San Jose police officer on leave after video shows woman being dragged across ground
SAN JOSE, Calif. - A police officer involved with a traffic stop that ended with a woman being kicked and dragged through the parking lot of a San Jose McDonald's was put on administrative leave.
San Jose resident Josh Gil shot the video Wednesday while picking up a DoorDash order.
He said he was organizing the meals he picked up when he noticed police were in the parking lot.
"I heard the cops pull up behind that woman. I think she was with a family member and two kids," Gil told San Jose Spotlight. "They pulled the guns out on them and demanded to get out of the car."
The woman, who was identified Friday by police officials as Guadalupe Esperanza Marin, 39, was arrested for driving on a suspended license, possession of paraphernalia and resisting arrest.
San Jose police spokesman Sgt. Enrique Garcia said one of the officers in the video was put on administrative leave, pending an internal investigation. He did not specify which one and did not release either of the officers' names. The officer was placed on leave on Friday.
Garcia said officers obtained a seizure warrant for the vehicle after it evaded officers on July 18 and July 22. It's unclear why officers initially pursued the vehicle.
Gil said it appeared that Marin was in the driver's seat and was cooperating as one of the officers told her to get out of the car with her hands up and to kneel down.
There was one other woman and two children in the car.
The video then shows the officer kicking Marin while she was kneeling on the asphalt.
"He gave her, like, a spartan kick, like an unnecessary spartan kick to the stomach," Gil said. "You just see her wind get knocked out right off the bat."
After Marin fell to the ground, the officer proceeded to handcuff her and drag her across the parking lot.
It appeared officers believed Marin was driving a stolen vehicle, Gil said. In the video, the passenger is heard saying that they had just bought the car.
San Jose Police Chief Eddie Garcia on Thursday confirmed that officers made a vehicle stop based on a seizure warrant and ultimately impounded the vehicle.
Chief Garcia told San Jose Spotlight that regardless of the circumstances leading to Marin's arrest, he has initiated an internal investigation of the use of force caught on the video.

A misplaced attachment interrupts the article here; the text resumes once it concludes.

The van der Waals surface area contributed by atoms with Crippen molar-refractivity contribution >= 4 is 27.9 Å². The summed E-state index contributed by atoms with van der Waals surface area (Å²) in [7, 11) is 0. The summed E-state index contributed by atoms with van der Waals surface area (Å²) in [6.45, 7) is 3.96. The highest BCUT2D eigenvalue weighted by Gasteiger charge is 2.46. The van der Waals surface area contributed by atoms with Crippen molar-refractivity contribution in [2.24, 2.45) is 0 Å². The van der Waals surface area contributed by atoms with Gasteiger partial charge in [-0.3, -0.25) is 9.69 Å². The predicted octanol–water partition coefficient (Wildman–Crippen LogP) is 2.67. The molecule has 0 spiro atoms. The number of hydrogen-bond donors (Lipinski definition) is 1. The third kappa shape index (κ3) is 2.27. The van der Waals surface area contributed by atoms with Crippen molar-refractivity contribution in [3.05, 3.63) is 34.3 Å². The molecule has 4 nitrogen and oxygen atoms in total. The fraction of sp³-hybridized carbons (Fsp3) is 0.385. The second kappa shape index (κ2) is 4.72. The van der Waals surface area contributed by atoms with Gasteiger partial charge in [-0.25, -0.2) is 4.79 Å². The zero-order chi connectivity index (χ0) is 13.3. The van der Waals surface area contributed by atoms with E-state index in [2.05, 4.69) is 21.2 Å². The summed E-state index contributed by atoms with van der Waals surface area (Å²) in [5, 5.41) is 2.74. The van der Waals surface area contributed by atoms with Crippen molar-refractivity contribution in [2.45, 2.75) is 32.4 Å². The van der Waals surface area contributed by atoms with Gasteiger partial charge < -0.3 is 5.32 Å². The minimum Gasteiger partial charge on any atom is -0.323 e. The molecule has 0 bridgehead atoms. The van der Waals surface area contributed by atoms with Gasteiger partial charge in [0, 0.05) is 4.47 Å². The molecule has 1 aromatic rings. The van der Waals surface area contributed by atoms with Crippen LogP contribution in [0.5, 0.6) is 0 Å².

"Even if she was guilty of the crime they suspected her of committing, they shouldn't have used that excessive force on her because she was being compliant," Gil said.
Another officer in the parking lot had what appeared to be a gun raised toward the car, Gil said, as his partner kicked and dragged the driver from the car. The kids were in the backseat, he said.
"They demanded the kids to settle down and one of the babies was in hysteria," Gil said. "The oldest one was comprehending everything that was going on, that's probably why there was so much hysteria and fear.
Gil said he had to leave to deliver his DoorDash food, and did not see how the confrontation ended.
He added that neither of the officers gave their name or badge number when asked. Marin and the children were still being detained in the parking lot as he left.
"I just feel that the police who use excessive force or more authority than they're allowed to should be fired and that shouldn't be in their line of occupation," Gil said. "They just feel like they have all of this authority they can use with no consequences."
The incident Wednesday comes as San Jose police are under fire for excessive force in May during protests during protests of the death of George Floyd by police in Minnesota, and racist posts by current and former San Jose officers revealed in a secret Facebook page.
City leaders, including Mayor Sam Liccardo, have proposed reforms such as banning the use of rubber bullets for crowd control, expanding the authority of the Independent Police Auditor and taking measures to prevent bad cops from getting jobs elsewhere.
Contact Mauricio La Plante at email@example.com or follow @mslaplantenews on Twitter.